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From two to four (and back to three)

The final stages of the second artificial swarm

My beekeeping this year has been characterised by one thing — a lack of preparation. Several times, I have been caught on the hop as the demands of my colonies have forced more than a few urgent trips down to Thornes to stock up on supplies.

The year started slowly enough, and it was May before I had a proper peak inside my two hives. All seemed to be fine. However, when my mentor had a look a week or so later, he noticed one hive was producing queen cells. This means one of two things — either the old queen is dead or missing (she wasn’t) or my hive was going to swarm.

It was time to take action.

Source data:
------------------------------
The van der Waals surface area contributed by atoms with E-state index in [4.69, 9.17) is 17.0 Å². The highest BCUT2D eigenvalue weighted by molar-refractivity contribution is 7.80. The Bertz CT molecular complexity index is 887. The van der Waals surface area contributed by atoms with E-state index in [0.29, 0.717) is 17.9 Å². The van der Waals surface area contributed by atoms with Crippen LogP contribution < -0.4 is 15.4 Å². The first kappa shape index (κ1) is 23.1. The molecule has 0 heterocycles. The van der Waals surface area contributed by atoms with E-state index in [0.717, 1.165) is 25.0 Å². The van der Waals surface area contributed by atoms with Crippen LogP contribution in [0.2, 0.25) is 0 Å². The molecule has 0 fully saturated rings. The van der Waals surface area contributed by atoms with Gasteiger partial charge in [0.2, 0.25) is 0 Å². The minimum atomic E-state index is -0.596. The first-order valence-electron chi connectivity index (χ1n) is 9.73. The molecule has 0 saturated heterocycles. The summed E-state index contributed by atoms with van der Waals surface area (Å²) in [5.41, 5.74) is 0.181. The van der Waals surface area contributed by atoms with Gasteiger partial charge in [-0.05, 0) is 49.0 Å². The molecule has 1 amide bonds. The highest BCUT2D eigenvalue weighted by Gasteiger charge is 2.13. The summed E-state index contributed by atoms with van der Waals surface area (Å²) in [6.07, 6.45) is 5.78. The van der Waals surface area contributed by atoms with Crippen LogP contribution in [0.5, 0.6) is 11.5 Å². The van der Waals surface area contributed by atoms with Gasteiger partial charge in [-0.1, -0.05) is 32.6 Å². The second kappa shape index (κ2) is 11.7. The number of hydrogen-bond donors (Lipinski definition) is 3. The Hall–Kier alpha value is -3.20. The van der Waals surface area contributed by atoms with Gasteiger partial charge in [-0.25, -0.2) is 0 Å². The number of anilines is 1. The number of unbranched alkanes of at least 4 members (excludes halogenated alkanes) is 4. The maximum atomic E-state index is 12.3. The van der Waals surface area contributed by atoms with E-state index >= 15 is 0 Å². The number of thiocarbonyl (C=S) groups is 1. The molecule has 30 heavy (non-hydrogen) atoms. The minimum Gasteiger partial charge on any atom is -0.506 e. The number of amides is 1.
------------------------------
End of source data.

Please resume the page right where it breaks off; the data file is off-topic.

Last year when my hives made queen cells, I simply cut them out and killed them. Not only is it unpleasant, it’s also bad practice. Instead, what I should be doing is creating an “artificial swarm”. It’s quite a complicated procedure which is very well explained here. Essentially, you are encouraging your hive to swarm, but in a way that is completely under your control. It should (in theory) stop the colony’s urge to swarm for the rest of the year, plus it you get an extra hive!

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